In the text, a brief overview of Medu’s history is followed by South African poet laureate Mongane Serote’s own experience of shaping Medu as a cultural project of the exiled ANC. While this story forms a core part of Medu’s history, it skips over other contributions to Medu’s dynamic mix. Like vibrant debates with Black Consciousness-aligned cultural activists in Gaborone, Medu members’ underground work with the ANC’s military wing, and cross-fertilisation with groups creating struggle art inside South Africa.
Ming and Byrd discuss the aesthetics of Medu graphics, finding similarities with early Soviet art. But Medu consciously traced its aesthetic roots to Pan Africanist and African diasporic cultural theory and practice. We looked to social philosopher Frantz Fanon and African writers Wole Soyinka and Ngũgĩ wa Thiong’o. To pre-colonial and anti-colonial African art. To the art of Mozambique’s Malangatana Ngwenya and South Africa’s Dumile Feni.
A chapter from South African curator Khwezi Gule views Medu through the cultural gaze of post-1990 South Africa. Gule maintains that Medu’s slogan, ‘art is a weapon of struggle’, has been ‘reduced to a blunt tool for propaganda’. He argues that ‘weaponising art degenerates into crass sloganeering’ as artistic vision buckled under ANC compromises, white privilege and the commercial art market. Gule concludes today’s generation must fashion their own, different, rebellious culture.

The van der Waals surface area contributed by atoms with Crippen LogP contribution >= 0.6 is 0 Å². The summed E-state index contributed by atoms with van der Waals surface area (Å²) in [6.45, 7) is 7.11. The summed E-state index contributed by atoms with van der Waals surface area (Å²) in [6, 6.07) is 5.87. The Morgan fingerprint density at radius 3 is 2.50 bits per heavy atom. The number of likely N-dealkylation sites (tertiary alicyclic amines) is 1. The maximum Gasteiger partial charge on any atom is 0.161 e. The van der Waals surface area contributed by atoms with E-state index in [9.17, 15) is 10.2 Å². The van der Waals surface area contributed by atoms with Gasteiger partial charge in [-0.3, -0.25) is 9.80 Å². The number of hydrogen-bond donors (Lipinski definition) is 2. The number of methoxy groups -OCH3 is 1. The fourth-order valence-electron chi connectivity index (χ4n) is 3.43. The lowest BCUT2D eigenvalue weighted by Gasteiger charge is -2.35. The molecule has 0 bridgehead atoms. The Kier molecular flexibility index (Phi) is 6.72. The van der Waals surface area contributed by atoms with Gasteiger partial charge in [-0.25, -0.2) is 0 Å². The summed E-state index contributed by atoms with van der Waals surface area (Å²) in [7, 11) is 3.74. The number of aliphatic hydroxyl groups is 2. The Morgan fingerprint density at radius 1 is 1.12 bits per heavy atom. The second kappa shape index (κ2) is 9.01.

By contrast, South African author and scholar Ashraf Jamal holds that Medu’s democratic discourse and praxis bred hope and belief, emerging from and inspiring Southern Africa’s liberation struggle. He concludes that ‘Medu’s struggle cannot be solely framed through its historical placement in the 1970s and 1980s. The idea and spirit that inform it also predate and exceed it.’